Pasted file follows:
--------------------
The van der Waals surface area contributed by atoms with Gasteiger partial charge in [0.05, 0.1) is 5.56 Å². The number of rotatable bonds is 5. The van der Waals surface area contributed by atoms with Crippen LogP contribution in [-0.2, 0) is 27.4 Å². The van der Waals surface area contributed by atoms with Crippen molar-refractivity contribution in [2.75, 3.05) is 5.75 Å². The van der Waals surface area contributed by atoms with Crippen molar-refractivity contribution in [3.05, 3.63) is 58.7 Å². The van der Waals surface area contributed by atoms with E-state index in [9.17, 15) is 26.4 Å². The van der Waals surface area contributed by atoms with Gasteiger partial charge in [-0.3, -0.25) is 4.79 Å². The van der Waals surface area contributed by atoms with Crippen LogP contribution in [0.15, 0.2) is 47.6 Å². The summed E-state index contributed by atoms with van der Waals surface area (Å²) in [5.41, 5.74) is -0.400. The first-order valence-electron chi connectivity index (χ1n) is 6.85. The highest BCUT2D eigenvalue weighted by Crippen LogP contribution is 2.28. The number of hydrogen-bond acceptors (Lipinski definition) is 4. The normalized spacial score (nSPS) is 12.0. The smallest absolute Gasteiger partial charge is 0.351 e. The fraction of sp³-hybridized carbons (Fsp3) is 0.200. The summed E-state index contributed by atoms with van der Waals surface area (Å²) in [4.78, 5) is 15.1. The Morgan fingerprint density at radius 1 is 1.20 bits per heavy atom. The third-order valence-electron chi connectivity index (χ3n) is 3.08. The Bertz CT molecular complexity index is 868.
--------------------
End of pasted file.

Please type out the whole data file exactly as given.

The van der Waals surface area contributed by atoms with Gasteiger partial charge in [0.05, 0.1) is 5.56 Å². The number of rotatable bonds is 5. The van der Waals surface area contributed by atoms with Crippen LogP contribution in [-0.2, 0) is 27.4 Å². The van der Waals surface area contributed by atoms with Crippen molar-refractivity contribution in [2.75, 3.05) is 5.75 Å². The van der Waals surface area contributed by atoms with Crippen molar-refractivity contribution in [3.05, 3.63) is 58.7 Å². The van der Waals surface area contributed by atoms with E-state index in [9.17, 15) is 26.4 Å². The van der Waals surface area contributed by atoms with Gasteiger partial charge in [-0.3, -0.25) is 4.79 Å². The van der Waals surface area contributed by atoms with Crippen LogP contribution in [0.15, 0.2) is 47.6 Å². The summed E-state index contributed by atoms with van der Waals surface area (Å²) in [5.41, 5.74) is -0.400. The first-order valence-electron chi connectivity index (χ1n) is 6.85. The highest BCUT2D eigenvalue weighted by Crippen LogP contribution is 2.28. The number of hydrogen-bond acceptors (Lipinski definition) is 4. The normalized spacial score (nSPS) is 12.0. The smallest absolute Gasteiger partial charge is 0.351 e. The fraction of sp³-hybridized carbons (Fsp3) is 0.200. The summed E-state index contributed by atoms with van der Waals surface area (Å²) in [4.78, 5) is 15.1. The Morgan fingerprint density at radius 1 is 1.20 bits per heavy atom. The third-order valence-electron chi connectivity index (χ3n) is 3.08. The Bertz CT molecular complexity index is 868.